To counter BN’s exploitation of the people’s disappointment, PH leaders should come up with a policy framework if they are not able to fulfil what they had pledged it their electoral manifesto.
People get disappointed easily when “promises” made in electoral manifesto are not met; they get upset when these “promises” were taken off, not implemented, postponed or cancelled. People will just simply say, is PH trustworthy? Is it just like BN?
This does not reflect well on PH, which has just begun to rule this nation. It has just lost one of its previously won state seats in a by-election. This was mainly because it did not have a policy framework. If it had such a framework, PH could have informed the people of the timeframe needed for the implementation of its plans and reforms.
For example, PH promised to establish an independent police complaints and misconduct commission (IPCMC) as an effective oversight body. In the end, the home minister said the government needed more time to study the impact and to get feedback from stakeholders before the commission could be established.
In this case, no timeframe was given, indicating that the government lacks the will to push for the establishment of the commission. As a result, people got upset as the implementation was not immediately carried out and the reasons given were unclear.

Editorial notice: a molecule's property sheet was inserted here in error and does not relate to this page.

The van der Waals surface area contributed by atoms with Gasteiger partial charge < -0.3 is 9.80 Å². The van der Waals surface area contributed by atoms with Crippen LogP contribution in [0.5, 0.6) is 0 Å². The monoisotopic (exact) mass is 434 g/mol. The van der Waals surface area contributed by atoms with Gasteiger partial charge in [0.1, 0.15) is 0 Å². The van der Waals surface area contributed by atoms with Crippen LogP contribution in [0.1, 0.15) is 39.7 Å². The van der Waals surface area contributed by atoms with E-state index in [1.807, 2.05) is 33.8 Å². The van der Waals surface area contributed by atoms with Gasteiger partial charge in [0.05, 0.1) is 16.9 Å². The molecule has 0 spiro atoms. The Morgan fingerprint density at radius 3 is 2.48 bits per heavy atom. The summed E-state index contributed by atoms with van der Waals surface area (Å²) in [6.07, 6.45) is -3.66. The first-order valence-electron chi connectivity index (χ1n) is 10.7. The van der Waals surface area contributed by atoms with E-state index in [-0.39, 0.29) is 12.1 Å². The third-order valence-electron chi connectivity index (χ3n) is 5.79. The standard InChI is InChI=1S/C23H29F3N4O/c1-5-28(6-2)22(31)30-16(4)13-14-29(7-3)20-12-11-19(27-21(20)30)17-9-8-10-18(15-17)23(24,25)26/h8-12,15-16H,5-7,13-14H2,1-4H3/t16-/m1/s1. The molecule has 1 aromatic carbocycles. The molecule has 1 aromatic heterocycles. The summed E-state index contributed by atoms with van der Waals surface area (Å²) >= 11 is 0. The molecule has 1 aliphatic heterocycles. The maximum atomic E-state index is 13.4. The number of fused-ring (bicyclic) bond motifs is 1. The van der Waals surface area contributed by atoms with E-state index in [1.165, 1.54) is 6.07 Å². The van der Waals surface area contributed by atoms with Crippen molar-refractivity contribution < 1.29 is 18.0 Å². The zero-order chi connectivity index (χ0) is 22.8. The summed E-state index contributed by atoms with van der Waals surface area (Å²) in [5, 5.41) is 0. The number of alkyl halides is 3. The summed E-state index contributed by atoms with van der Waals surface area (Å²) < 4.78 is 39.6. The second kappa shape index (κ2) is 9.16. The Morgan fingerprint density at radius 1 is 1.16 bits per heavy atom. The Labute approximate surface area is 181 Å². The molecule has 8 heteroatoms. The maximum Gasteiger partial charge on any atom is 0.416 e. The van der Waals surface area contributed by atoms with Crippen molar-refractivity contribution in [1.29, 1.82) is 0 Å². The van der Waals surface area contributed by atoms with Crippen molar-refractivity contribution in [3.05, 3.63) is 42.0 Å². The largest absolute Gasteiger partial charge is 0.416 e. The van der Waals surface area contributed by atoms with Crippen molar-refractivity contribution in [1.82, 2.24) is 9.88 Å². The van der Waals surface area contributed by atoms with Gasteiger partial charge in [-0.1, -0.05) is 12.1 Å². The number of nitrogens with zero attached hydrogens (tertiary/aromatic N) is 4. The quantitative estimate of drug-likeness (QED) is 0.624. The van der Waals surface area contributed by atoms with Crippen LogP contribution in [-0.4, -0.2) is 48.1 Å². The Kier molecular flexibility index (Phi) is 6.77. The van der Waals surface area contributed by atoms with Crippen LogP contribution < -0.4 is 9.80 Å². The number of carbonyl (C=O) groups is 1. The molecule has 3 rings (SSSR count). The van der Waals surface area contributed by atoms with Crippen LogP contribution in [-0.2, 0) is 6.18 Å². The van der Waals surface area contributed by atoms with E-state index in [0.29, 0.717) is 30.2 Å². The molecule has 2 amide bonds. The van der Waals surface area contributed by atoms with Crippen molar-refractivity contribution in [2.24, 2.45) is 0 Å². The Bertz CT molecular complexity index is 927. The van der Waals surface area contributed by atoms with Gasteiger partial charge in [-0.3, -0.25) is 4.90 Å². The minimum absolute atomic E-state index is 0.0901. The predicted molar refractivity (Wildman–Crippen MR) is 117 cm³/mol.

The other pledges include
- the repeal of the Sedition Act, the Fake News Act and the Security Offences (Special Measures) Act
- amendments to unjust sections of the Criminal Procedure Codes, the Printing Presses and Publications Act and other laws
- parliamentary and judicial reforms.
Many people are still unaware that the Dewan Negara (Senate) is still preside by a BN leader and the majority of its senators are from BN, which makes it impossible to repeal some laws immediately.
Only when the tenure of these BN senators expires will it be possible to repeal or amend unjust laws and reform the entire parliamentary and judicial system – without being blocked by these BN senators.
A policy framework should therefore be established to inform the people that PH needs a reasonable timeframe to carry out these reforms and changes due to all these political constraints. Even the Federal Constitution cannot be amended as of today because PH lacks the required two-thirds majority.
The people are now watching and complaining that this new government’s reforms are too slow. They grumble that is has not been effective in getting rid of old habits, abuse of power, mismanagement, low productivity and ineffective policies.
Sabotage on a small scale is believed to be taking place within the government machinery. This is partly because some diehard BN supporters within the civil service are allegedly trying to undermine the efforts by the PH government and leaking information to BN leaders.
The PH government needs to move very quickly in dealing with these negative elements within the civil service so that it can get on with its reforms as soon as possible. It needs to ensure that the government machinery clearly informs the people and keep them up-to-date on its policy framework.